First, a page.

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Title:
SODAR measurements in tilted position; Investigation in the use of SODAR in a tilted position as a possibility for use in offshore wind parks
 
Author(s):
 
Published by: Publication date:
ECN Wind Energy 1-4-2003
 
ECN report number: Document type:
ECN-C--03-043 ECN publication
 
Number of pages: Full text:
28 Download PDF  (501kB)

Abstract:
In this project the goal was to establish whether a normal, off-the-shelfSODAR could be used in an offshore wind farm in a tilted position at the base of a turbine. Measurements in tilted position have been carried out before but no valid data was received. Problems encountered in the first measurements were related to the setting of the tilt angle to avoid fixed echoes, and to the fact that the SODAR did not produce any data.

In this project a tilting mechanism has been constructed which allows the tilting of the SODAR between 40 and 70 degrees with a resolution better than 1 degree. This is accurate enough to adjust the instrument in such a way as to avoid fixed echoes from certain tilt angles if possible. The next step was to establish a working set of parameters with which the SODAR does produce data. After some tests this was achieved.

Two different measurements were carried out and compared to the data from the 213 metres high meteorological mast at Cabauw (NL). In general the SODAR produced data in the same order of magnitude as the anemometers fixed to the mast, and the data were also correlated. However, absolute and relative differences were very high.

We also found that fixed echoes in both measurements affected the data (in the direction of 340 degrees) this could not be corrected by adjusting the tilt angle because the reflection was caused by the guy-wires, and these go up to high tilt angles as well. In the direction of 250 degrees the fixed echoes could be avoided by changing the tilt angle but in this direction the measuring beam was at right angles to the wind direction and therefore no good data could be measured either. Because of the vicinity of the mast and trees in all other directions no other tests were possible at the Cabauw site. A more open site would probably give better results. We also saw that the SODAR software did not always detect the fixed echoes and that the fixed echoes also affected data below and above the altitude of the fixed echo.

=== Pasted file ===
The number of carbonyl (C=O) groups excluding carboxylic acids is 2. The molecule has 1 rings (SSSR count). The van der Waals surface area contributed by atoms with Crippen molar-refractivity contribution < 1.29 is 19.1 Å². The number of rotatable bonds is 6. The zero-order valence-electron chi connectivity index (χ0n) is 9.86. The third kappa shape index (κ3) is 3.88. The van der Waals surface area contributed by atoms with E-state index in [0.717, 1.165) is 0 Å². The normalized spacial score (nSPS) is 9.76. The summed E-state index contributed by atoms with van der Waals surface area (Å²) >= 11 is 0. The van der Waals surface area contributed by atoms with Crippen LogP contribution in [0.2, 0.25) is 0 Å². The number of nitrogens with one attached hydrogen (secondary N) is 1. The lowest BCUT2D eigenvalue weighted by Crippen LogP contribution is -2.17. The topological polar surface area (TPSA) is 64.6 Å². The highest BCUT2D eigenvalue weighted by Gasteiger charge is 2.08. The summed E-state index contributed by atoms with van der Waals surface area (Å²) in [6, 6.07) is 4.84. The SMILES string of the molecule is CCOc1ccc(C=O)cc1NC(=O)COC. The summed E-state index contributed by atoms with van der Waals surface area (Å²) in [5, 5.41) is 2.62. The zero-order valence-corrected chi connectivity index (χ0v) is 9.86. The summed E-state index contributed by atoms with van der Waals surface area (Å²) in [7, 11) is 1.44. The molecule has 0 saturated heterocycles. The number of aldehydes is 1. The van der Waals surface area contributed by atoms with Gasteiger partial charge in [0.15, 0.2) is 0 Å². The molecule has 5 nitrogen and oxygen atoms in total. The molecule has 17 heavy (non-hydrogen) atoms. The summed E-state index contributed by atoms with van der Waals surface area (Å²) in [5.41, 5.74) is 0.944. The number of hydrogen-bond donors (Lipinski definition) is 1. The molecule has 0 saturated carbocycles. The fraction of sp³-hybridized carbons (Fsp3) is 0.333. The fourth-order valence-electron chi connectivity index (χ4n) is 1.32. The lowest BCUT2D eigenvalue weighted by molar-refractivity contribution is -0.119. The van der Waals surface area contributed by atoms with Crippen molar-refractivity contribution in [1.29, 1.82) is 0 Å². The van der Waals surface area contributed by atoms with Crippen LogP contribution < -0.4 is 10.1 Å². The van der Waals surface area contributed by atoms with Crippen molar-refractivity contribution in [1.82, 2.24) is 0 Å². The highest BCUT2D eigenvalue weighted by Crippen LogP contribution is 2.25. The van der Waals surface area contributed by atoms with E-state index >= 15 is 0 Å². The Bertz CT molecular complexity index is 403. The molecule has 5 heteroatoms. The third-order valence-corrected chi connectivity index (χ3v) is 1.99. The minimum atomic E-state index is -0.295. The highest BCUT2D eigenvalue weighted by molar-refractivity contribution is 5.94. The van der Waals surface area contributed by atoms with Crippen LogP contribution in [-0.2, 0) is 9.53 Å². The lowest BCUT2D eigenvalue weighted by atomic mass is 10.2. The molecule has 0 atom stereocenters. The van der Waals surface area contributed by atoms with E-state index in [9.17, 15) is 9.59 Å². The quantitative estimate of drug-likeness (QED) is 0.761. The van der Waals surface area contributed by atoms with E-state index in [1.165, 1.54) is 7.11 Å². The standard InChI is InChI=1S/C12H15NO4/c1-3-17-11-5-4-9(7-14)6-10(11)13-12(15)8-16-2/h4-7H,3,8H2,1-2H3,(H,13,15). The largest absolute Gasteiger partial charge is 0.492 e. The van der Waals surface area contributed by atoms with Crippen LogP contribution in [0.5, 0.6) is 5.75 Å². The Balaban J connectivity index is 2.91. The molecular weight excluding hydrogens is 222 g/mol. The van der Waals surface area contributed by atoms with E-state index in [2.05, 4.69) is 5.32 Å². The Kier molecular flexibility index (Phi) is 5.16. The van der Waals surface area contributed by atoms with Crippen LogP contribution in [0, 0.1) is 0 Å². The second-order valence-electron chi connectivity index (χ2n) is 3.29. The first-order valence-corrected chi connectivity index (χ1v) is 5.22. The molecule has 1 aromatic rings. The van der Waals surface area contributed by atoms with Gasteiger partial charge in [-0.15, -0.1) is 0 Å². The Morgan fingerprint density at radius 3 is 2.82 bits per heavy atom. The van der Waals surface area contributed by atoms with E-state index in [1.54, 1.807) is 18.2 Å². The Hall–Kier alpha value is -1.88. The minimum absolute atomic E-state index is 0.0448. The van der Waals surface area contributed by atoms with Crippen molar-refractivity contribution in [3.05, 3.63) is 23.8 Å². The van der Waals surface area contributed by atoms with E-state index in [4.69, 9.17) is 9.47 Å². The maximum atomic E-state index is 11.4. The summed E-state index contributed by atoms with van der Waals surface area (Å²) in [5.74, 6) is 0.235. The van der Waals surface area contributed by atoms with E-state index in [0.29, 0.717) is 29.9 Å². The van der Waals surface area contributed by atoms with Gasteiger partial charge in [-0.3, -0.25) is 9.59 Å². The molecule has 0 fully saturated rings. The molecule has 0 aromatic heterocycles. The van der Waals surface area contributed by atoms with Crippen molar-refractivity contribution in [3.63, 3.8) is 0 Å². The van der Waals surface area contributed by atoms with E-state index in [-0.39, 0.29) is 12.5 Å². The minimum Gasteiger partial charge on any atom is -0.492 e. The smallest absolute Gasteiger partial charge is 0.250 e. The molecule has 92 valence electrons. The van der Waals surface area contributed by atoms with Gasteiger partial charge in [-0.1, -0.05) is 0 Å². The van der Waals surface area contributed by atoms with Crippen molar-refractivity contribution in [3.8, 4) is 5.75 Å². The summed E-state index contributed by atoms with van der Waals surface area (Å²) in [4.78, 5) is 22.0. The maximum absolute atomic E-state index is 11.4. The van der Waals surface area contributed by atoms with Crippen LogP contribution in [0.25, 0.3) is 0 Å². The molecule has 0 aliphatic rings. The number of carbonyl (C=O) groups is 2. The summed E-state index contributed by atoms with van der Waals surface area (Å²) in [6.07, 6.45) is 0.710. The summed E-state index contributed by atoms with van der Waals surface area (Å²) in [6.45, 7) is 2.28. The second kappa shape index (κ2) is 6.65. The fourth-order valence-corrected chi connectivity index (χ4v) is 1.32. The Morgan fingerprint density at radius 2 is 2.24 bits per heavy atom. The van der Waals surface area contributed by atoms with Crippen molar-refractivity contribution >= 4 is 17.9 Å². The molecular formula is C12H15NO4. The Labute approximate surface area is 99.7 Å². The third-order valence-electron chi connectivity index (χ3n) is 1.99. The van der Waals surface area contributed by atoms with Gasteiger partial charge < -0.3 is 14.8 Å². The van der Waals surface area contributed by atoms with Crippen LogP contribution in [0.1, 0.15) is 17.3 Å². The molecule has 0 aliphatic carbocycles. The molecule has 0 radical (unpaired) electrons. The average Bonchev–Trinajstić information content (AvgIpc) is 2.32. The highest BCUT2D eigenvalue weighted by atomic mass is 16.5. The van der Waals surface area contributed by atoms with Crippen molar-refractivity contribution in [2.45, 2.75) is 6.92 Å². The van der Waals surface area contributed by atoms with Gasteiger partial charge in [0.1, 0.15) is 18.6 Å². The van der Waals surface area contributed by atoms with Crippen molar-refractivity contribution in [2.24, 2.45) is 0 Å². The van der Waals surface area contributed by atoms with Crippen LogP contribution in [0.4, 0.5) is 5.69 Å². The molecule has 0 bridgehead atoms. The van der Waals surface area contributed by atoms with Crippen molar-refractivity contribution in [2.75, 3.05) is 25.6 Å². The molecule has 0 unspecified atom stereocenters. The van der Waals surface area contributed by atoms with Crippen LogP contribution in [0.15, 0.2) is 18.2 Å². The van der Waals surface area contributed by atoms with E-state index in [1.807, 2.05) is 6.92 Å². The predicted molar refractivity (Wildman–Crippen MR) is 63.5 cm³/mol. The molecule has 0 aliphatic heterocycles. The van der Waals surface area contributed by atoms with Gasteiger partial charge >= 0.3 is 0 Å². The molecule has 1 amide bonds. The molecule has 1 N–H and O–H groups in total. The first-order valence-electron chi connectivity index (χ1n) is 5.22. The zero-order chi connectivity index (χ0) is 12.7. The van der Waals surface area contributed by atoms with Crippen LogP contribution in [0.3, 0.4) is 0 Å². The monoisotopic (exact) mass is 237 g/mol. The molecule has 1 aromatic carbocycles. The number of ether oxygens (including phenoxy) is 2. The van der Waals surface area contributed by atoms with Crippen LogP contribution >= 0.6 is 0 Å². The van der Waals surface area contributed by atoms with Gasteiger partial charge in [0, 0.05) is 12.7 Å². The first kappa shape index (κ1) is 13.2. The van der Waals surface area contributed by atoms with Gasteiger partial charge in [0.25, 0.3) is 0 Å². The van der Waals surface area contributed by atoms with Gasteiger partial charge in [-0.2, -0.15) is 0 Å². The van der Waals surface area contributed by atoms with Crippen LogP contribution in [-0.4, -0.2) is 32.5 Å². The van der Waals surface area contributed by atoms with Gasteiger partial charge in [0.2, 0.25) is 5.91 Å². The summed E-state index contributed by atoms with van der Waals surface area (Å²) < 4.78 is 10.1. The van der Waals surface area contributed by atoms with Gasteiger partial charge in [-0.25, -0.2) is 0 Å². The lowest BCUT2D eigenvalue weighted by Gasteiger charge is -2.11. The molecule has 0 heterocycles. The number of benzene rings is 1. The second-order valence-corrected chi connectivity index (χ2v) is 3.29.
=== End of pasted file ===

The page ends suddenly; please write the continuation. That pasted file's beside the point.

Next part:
From a design perspective we have drawn the conclusion that operating an off-the-shelf, commercially available SODAR is probably not going to work at all for a normal wind speed range. Because the SODAR has been designed for operation in a vertical position, measurements with a tilt angle will always be affected and give data with less quality and for a much smaller wind speed range. This will be unacceptable for wind energy purposes. A possibility to use the SODAR close to a meteorological mast has been described, but whether this will also work at the base of a turbine can only be answered after further research.


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